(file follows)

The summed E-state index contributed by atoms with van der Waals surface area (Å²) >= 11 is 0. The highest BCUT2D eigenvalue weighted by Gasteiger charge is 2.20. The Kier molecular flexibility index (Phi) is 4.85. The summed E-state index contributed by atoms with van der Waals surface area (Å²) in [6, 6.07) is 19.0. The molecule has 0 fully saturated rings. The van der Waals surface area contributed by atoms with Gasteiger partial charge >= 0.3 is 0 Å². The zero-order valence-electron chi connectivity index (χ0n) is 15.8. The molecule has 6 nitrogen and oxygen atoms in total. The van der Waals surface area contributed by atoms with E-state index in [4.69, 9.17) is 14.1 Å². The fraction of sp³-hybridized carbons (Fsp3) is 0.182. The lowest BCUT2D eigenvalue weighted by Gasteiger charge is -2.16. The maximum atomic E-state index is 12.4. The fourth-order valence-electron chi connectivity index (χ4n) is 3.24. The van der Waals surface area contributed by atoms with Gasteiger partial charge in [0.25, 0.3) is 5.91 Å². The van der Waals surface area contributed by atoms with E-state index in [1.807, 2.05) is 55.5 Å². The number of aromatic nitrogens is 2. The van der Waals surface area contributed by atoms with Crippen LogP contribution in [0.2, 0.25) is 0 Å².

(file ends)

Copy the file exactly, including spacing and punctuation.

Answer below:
The summed E-state index contributed by atoms with van der Waals surface area (Å²) >= 11 is 0. The highest BCUT2D eigenvalue weighted by Gasteiger charge is 2.20. The Kier molecular flexibility index (Phi) is 4.85. The summed E-state index contributed by atoms with van der Waals surface area (Å²) in [6, 6.07) is 19.0. The molecule has 0 fully saturated rings. The van der Waals surface area contributed by atoms with Gasteiger partial charge >= 0.3 is 0 Å². The zero-order valence-electron chi connectivity index (χ0n) is 15.8. The molecule has 6 nitrogen and oxygen atoms in total. The van der Waals surface area contributed by atoms with E-state index in [4.69, 9.17) is 14.1 Å². The fraction of sp³-hybridized carbons (Fsp3) is 0.182. The lowest BCUT2D eigenvalue weighted by Gasteiger charge is -2.16. The maximum atomic E-state index is 12.4. The fourth-order valence-electron chi connectivity index (χ4n) is 3.24. The van der Waals surface area contributed by atoms with Gasteiger partial charge in [0.25, 0.3) is 5.91 Å². The van der Waals surface area contributed by atoms with E-state index in [1.807, 2.05) is 55.5 Å². The number of aromatic nitrogens is 2. The van der Waals surface area contributed by atoms with Crippen LogP contribution in [0.2, 0.25) is 0 Å².